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The Kid’s Gallery Featured in The Keller Art Gallery

Children of PLNU professors had the opportunity to showcase their artwork in the Keller Art Gallery on Oct. 15 at the third annual “Kid’s Show.” The requirements to have a piece displayed included having at least one PLNU professor as a parent and the artist being between the ages of 2 and 12.

Each child who submitted a piece of artwork got to choose a prize from a box during the reception. Prizes included coloring books, paint by numbers and other crafts the kids could take home. Refreshments and snacks were also available.

“Some years [kids submit] macaroni art, some years it’s Legos, and some years it’s finger-paintings,” said PLNU Professor and Gallery Director Lael Corbin.

Each year, The Kid’s Show takes place the week before and after PLNU’s Fall Festival and the artwork will be on display until Oct. 28. This year, the Fall Festival was Oct. 21 from 10 a.m. to 2 p.m. and the community was able to admire children’s art as well as visit with the family and friends of the artists. With all the bustling going on throughout campus, the art show was a calming place to cool off and admire artwork that was created by young creative geniuses.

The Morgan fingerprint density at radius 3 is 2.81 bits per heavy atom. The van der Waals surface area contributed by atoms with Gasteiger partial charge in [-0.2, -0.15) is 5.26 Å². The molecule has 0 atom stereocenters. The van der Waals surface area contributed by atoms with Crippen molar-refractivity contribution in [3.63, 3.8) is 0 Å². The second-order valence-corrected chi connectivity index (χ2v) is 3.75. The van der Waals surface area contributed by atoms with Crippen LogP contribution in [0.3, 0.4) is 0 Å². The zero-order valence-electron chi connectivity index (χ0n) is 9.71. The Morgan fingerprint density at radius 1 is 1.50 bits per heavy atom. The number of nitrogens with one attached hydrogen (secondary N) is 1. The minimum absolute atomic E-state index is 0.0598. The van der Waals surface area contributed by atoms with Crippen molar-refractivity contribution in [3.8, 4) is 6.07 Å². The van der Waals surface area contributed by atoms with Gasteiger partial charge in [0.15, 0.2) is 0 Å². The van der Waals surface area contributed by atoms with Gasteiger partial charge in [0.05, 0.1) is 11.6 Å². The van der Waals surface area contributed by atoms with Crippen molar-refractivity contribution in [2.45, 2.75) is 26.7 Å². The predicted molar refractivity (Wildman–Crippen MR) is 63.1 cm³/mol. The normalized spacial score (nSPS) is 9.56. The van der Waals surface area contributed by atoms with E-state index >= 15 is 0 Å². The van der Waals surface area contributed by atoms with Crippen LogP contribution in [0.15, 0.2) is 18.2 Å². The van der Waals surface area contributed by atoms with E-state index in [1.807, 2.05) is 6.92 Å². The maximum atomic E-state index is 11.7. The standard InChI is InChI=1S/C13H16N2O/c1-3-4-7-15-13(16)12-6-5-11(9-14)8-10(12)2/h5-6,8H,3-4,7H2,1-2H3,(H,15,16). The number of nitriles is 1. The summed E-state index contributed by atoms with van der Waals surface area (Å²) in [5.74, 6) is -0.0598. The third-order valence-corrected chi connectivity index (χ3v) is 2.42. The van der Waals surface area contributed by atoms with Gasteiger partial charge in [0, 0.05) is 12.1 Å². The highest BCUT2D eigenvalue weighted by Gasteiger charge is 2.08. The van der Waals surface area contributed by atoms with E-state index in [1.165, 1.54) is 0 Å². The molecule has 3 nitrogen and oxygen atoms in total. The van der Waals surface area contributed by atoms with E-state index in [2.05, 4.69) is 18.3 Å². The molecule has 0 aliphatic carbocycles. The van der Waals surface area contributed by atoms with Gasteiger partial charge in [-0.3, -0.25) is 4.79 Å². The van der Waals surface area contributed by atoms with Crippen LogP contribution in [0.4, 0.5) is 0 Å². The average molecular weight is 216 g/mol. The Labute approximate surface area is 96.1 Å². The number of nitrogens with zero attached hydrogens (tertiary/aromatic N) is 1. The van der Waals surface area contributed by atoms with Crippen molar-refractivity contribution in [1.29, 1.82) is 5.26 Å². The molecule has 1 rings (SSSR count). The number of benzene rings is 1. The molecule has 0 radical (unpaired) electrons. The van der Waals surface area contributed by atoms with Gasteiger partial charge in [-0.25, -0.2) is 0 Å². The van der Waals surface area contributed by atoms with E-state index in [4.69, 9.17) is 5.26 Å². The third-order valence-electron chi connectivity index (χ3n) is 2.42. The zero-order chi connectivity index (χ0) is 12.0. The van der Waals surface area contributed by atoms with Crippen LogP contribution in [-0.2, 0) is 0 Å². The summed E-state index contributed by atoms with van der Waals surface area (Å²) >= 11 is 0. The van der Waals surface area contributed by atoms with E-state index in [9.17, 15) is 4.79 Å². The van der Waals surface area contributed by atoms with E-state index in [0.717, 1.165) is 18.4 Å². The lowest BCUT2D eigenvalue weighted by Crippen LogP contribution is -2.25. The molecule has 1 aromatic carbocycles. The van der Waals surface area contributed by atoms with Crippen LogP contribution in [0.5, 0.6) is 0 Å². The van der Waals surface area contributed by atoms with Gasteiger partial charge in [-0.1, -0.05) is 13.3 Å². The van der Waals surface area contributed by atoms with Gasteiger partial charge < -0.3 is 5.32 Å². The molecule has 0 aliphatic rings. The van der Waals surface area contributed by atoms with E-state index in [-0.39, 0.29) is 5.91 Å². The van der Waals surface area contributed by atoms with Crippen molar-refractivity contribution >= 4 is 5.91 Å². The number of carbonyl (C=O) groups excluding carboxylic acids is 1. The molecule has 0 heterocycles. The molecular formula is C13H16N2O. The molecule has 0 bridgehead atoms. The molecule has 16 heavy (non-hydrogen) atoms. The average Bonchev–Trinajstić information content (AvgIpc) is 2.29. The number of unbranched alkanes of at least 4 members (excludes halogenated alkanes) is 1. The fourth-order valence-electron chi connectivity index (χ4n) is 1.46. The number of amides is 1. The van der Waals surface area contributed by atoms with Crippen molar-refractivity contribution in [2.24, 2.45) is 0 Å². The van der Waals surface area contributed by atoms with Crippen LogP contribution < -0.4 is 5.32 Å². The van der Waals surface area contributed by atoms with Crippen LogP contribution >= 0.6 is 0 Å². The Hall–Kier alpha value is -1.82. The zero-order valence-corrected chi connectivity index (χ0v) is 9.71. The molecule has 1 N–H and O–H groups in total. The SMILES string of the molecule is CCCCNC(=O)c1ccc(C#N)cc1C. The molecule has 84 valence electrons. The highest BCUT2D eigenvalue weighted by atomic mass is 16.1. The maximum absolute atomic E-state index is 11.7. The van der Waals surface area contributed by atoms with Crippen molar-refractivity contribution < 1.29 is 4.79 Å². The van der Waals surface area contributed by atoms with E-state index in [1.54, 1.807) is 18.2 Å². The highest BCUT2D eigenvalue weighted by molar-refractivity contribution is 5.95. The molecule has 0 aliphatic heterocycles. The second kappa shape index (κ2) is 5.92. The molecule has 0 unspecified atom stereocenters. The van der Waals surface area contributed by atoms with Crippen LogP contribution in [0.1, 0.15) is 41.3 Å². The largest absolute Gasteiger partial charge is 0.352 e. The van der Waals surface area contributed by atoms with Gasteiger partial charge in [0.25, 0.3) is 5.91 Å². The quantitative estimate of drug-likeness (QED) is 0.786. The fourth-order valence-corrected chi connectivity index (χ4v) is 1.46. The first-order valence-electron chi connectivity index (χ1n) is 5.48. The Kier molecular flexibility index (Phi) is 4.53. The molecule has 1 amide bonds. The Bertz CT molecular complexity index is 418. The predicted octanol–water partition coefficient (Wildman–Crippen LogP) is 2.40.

The works displayed included abstract drawings, paintings of nature and several sculptures made with materials like Legos, pipe cleaners and plaster. The drawings and paintings were hung on the walls in the Keller Art Gallery at eye level for children in order to create an inviting space for them and maximize their experience in a college art gallery. Sculptures and statues were placed on ledges throughout the middle of the room. Each piece of artwork was displayed with the name, age and title.

“My favorite part is when the kids come in during the reception,” said Corbin. “It’s fun to see the kids get excited about it and want to show their parents their piece. It’s exciting.”

Eight-year-old Thomas Owen got his inspiration for his work Planet Earth when he learned about the planet in school.

“My favorite part was putting the Play-Doh on it!” said Owen.

His favorite countries to sculpt were South America and North America because his family is from both countries.


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Corinne Hauck

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